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BRAINTREE -- Massachusetts' Catholic bishops are joining the U.S. Conference of Catholic Bishops and other ordinaries from around the country in urging senators to ratify the Strategic Arms Reduction Treaty, know as START, being brokered by the United States and Russia.
Cardinal Seán P. O'Malley and the bishops of the other three dioceses in Massachusetts jointly signed a letter to Sens. John Kerry (D) and Scott Brown (R) urging them to ratify the new START. The letter was dated Nov. 15 and transmitted through the Massachusetts Catholic Conference, the public policy arm of the bishops in the state.
The letter affirmed the Catholic Church's longstanding support of nuclear disarmament and non-proliferation, which the state's bishops say is rooted in the Church's commitment to the dignity of human life.
"The bishops felt it was something important for us to do," said Massachusetts Catholic Conference Executive Director Gerry D'Avolio. "We have always supported peace efforts, particularly with nuclear proliferation."
D'Avolio explained the timing of submitting the letter, saying the Senate could move to approve the treaty in its current lame duck session, though they could push discussions on the treaty until after January, when the new Senate takes their seats. The Senate must ratify all treaties by a two-thirds vote.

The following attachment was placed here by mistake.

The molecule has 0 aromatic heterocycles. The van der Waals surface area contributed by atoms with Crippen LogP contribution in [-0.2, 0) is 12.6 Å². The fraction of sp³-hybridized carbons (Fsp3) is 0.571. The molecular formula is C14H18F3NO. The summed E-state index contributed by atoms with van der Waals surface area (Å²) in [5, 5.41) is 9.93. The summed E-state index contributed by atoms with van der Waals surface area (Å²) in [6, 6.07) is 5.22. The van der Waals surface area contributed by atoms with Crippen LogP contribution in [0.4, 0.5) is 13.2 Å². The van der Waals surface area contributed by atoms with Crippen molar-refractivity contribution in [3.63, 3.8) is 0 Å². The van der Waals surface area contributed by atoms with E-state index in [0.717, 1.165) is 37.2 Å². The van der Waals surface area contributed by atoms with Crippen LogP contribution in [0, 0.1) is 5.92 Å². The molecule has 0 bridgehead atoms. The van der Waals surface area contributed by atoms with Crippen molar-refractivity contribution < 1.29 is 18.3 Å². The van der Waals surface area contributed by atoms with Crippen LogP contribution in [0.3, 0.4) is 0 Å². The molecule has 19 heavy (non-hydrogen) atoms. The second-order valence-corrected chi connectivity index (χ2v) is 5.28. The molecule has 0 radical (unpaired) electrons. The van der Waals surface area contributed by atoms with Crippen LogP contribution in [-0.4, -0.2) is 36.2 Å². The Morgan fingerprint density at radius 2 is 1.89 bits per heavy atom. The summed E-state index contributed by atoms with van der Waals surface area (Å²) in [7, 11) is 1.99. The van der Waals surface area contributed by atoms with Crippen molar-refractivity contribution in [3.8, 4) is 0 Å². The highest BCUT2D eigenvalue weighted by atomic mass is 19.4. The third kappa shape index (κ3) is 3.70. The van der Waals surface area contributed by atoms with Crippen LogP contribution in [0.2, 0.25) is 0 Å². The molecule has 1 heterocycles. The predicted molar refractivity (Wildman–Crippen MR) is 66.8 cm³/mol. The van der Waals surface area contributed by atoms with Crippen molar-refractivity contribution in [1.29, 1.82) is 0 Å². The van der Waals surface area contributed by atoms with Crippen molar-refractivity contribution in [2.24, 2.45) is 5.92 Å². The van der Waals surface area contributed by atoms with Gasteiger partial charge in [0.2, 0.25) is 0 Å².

The version of the START pact currently under discussion would revise the former START agreement that was signed 18 years ago, as the Cold War was ending.
The treaty expired last December, and a new version was signed in Prague April by President Barack Obama and Russian President Dmitry Medvedev after a year of negotiations.
The new agreement would not only commit the United States and Russia to cuts in their long-range, ready-to-use weapons but would also extend a 15-year system allowing each country to check the other's nuclear facilities. It calls for both countries to reduce their strategic arsenals -- weapons deployed on long-range missiles, bombers and submarines -- to 1,550 each. Under the previous START pact, both countries reduced their strategic arsenals to 2,200 weapons each.
Once the treaty is ratified, both countries will have seven years to reach the agreement's targets.
In mid-September the Senate Foreign Relations Committee, which is chaired by Kerry, voted 14-4 in favor of the START pact.
The agreement has the support of current and former administration officials and military leaders, although some Republican senators have questions about the treaty.
The Associated Press reported Nov. 16 that Brown is still evaluating the treaty, and quotes a Brown spokeswoman as saying the senator believes the treaty fails to provide for the modernization of the country's existing weapons and assure it will not affect missile defense. Kerry, meanwhile, supports the pact.
Catholic News Service and Associated Press materials contributed to this report.